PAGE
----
Hollister Incorporated, Plaintiff-appellant, v. E.r. Squibb & Sons, Inc., Defendant/cross-appellant, 902 F.2d 44 (Fed. Cir. 1990)

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U.S. Court of Appeals for the Federal Circuit - 902 F.2d 44 (Fed. Cir. 1990) April 30, 1990

Before NIES, Circuit Judge, COWEN, Senior Circuit Judge, and MAYER, Circuit Judge.

DECISION

PER CURIAM.


The judgment of the United States District Court for the Northern District of Illinois, No. 84-C-5871, April 19, 1989, that Hollister's U.S. Patent 4,213,458 is not infringed by E.R. Squibb & Sons' System IV and System V ostomy appliances is affirmed. That part of the judgment holding that claims 21 and 24 are not invalid is vacated, and the denial of Squibb's motion for an award of attorney fees and costs is vacated and remanded.

OPINION

Claims 21 and 24 of Hollister's '458 patent, when construed to preserve their validity over the prior art, do not cover Squibb's System IV and V appliances. Hollister has shown no clear error in the finding that the sealing assembly of Squibb's devices is essentially the prior art picture-framed appliances such as Hollister's own Blenderm device, which ostomates or their therapists secured to the body with strips of micropore tape. It required no more than ordinary skill to replace the picture-framing with a ready-made ring of microporous material that is pre-attached to the ostomy pouch at the factory and to strengthen the adhesive bond by corona discharge or heat and pressure. Therefore, it was proper to conclude that if claims 21 and 24 were construed so broadly as to include Squibb's devices, they would also cover the prior art and be invalid. Carman Indus., Inc. v. Wahl, 724 F.2d 932, 937 n. 5 (Fed. Cir. 1983).

Hollister argues that the functional language of claims 21 and 24 may be disregarded because it simply describes inherent functions of the claimed structural elements. This argument flies in the face of the "all elements" rule of claim construction. See Builders Concrete v. Bremerton Concrete Prods. Co., 757 F.2d 255, 257 (Fed. Cir. 1985). Hollister relied on these limitations in its arguments to the Patent and Trademark Office to distinguish cited prior art. Therefore, it cannot now be heard to argue that this language in no way limits the scope of the claims. See LaBounty Mfg. Inc. v. United States Int'l Trade Comm'n, 867 F.2d 1572, 1574 (Fed. Cir. 1989). If the functional limitations are ignored, the prior art picture-framed Blenderm device is within the scope of claim 21.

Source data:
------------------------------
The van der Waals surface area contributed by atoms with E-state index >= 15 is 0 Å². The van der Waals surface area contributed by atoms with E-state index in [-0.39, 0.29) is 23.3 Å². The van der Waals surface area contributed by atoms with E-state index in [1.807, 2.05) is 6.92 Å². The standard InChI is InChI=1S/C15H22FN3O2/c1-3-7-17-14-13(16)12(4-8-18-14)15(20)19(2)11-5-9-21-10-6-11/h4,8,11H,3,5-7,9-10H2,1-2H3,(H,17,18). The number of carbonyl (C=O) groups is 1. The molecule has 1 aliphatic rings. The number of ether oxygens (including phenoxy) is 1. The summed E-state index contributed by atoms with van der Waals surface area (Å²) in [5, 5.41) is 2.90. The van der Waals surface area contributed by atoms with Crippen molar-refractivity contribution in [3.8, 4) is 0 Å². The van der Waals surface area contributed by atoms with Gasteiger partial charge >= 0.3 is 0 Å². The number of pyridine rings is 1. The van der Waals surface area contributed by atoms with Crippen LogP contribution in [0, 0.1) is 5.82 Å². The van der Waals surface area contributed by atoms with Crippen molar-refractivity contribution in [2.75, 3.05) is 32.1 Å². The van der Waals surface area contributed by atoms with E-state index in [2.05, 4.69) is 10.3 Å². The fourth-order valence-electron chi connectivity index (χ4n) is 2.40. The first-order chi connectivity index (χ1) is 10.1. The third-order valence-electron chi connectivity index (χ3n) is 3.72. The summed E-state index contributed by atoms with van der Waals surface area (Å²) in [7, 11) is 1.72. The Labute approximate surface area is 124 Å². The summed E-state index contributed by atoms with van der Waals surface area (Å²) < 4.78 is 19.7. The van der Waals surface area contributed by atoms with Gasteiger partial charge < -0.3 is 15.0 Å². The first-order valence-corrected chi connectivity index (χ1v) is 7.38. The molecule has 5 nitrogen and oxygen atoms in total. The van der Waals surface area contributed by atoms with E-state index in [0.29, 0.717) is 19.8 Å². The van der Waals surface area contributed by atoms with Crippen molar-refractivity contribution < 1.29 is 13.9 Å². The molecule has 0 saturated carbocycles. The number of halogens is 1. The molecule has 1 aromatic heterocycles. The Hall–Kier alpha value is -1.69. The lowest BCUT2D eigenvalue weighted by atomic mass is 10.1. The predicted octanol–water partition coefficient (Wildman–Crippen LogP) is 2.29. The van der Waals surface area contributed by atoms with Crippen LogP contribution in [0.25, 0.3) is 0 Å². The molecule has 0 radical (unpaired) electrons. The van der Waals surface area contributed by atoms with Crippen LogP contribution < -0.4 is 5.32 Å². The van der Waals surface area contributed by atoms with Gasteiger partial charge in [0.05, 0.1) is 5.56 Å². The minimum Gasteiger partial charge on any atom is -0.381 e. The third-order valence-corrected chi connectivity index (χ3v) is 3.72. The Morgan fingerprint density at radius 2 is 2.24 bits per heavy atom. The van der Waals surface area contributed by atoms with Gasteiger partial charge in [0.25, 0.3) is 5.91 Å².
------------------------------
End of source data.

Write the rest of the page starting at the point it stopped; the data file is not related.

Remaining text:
We see no reversible error in the district court's conclusion that the polyethylene backing layer of Squibb's StomahesiveR barrier does not function like the "annular attaching ring" of claims 21 and 24. At a minimum, the portion of the polyethylene layer attached to the microporous fabric does not "extend substantially linearly" when acted on by removal forces. This claim language is appropriately interpreted in light of the specification and drawings. SRI Int'l v. Matsushita Elec. Corp., 775 F.2d 1107, 1121 (Fed. Cir. 1985). These show that the annular attaching ring and the adhesive patch form a straight line between the point of attachment of the attaching ring to the retainer ring and some point beyond the edge of the attaching ring and that the annular attaching ring and the adhesive patch pull away from the skin. Squibb's polyethylene-backed StomahesiveR barrier does not behave this way because, like the Blenderm patch of prior art devices, it adheres to the skin.

Because we affirm the judgment on the basis of noninfringement, it is not necessary to consider the validity of Hollister's patent claims 21 and 24. Accordingly, we vacate that portion of the judgment upholding validity and dismiss that part of the appeal as moot. Environmental Instruments Inc. v. Sutron Corp., 877 F.2d 1561, 1566 (Fed. Cir. 1989).

The district court summarily denied Squibb's request for costs and attorney fees without making any findings on whether this was an exceptional case under 35 U.S.C. § 285. Because we are unable to review the denial of attorney fees and costs, we remand for findings on the exceptional case issue as well as findings underlying the exercise of discretion in awarding or denying attorney fees. Badalamenti v. Dunham's Inc., 896 F.2d 1359, 13 USPQ2d 1967 (Fed. Cir. 1990); see also Standard Oil Co. v. American Cyanamid Co., 774 F.2d 448, 455 (Fed. Cir. 1985).